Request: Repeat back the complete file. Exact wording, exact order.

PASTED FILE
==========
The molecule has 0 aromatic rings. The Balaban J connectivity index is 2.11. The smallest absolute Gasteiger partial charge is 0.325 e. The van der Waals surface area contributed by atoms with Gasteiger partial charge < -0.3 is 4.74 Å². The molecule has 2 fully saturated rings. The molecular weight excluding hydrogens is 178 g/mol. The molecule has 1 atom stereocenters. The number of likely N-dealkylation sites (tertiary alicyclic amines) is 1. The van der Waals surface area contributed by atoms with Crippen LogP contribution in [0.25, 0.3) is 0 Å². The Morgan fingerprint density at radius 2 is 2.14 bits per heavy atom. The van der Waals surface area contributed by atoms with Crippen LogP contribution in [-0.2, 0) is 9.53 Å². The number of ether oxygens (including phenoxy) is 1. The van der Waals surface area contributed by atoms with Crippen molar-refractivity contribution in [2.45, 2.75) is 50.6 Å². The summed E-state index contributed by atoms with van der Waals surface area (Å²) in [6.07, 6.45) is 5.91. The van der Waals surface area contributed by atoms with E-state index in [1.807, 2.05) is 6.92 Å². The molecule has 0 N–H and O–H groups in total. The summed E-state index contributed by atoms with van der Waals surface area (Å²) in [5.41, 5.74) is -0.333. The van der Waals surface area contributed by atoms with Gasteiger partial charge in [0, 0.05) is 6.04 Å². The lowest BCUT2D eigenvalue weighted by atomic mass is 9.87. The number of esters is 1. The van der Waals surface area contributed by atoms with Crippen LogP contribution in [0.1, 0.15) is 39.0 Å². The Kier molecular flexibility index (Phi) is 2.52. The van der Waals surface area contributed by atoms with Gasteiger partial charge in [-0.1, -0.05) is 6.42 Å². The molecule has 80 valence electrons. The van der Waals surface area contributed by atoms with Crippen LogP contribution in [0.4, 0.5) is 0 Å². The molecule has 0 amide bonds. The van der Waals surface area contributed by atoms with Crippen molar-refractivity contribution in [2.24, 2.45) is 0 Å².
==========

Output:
The molecule has 0 aromatic rings. The Balaban J connectivity index is 2.11. The smallest absolute Gasteiger partial charge is 0.325 e. The van der Waals surface area contributed by atoms with Gasteiger partial charge < -0.3 is 4.74 Å². The molecule has 2 fully saturated rings. The molecular weight excluding hydrogens is 178 g/mol. The molecule has 1 atom stereocenters. The number of likely N-dealkylation sites (tertiary alicyclic amines) is 1. The van der Waals surface area contributed by atoms with Crippen LogP contribution in [0.25, 0.3) is 0 Å². The Morgan fingerprint density at radius 2 is 2.14 bits per heavy atom. The van der Waals surface area contributed by atoms with Crippen LogP contribution in [-0.2, 0) is 9.53 Å². The number of ether oxygens (including phenoxy) is 1. The van der Waals surface area contributed by atoms with Crippen molar-refractivity contribution in [2.45, 2.75) is 50.6 Å². The summed E-state index contributed by atoms with van der Waals surface area (Å²) in [6.07, 6.45) is 5.91. The van der Waals surface area contributed by atoms with E-state index in [1.807, 2.05) is 6.92 Å². The molecule has 0 N–H and O–H groups in total. The summed E-state index contributed by atoms with van der Waals surface area (Å²) in [5.41, 5.74) is -0.333. The van der Waals surface area contributed by atoms with Gasteiger partial charge in [0, 0.05) is 6.04 Å². The lowest BCUT2D eigenvalue weighted by atomic mass is 9.87. The number of esters is 1. The van der Waals surface area contributed by atoms with Crippen LogP contribution in [0.1, 0.15) is 39.0 Å². The Kier molecular flexibility index (Phi) is 2.52. The van der Waals surface area contributed by atoms with Gasteiger partial charge in [-0.1, -0.05) is 6.42 Å². The molecule has 80 valence electrons. The van der Waals surface area contributed by atoms with Crippen LogP contribution in [0.4, 0.5) is 0 Å². The molecule has 0 amide bonds. The van der Waals surface area contributed by atoms with Crippen molar-refractivity contribution in [2.24, 2.45) is 0 Å².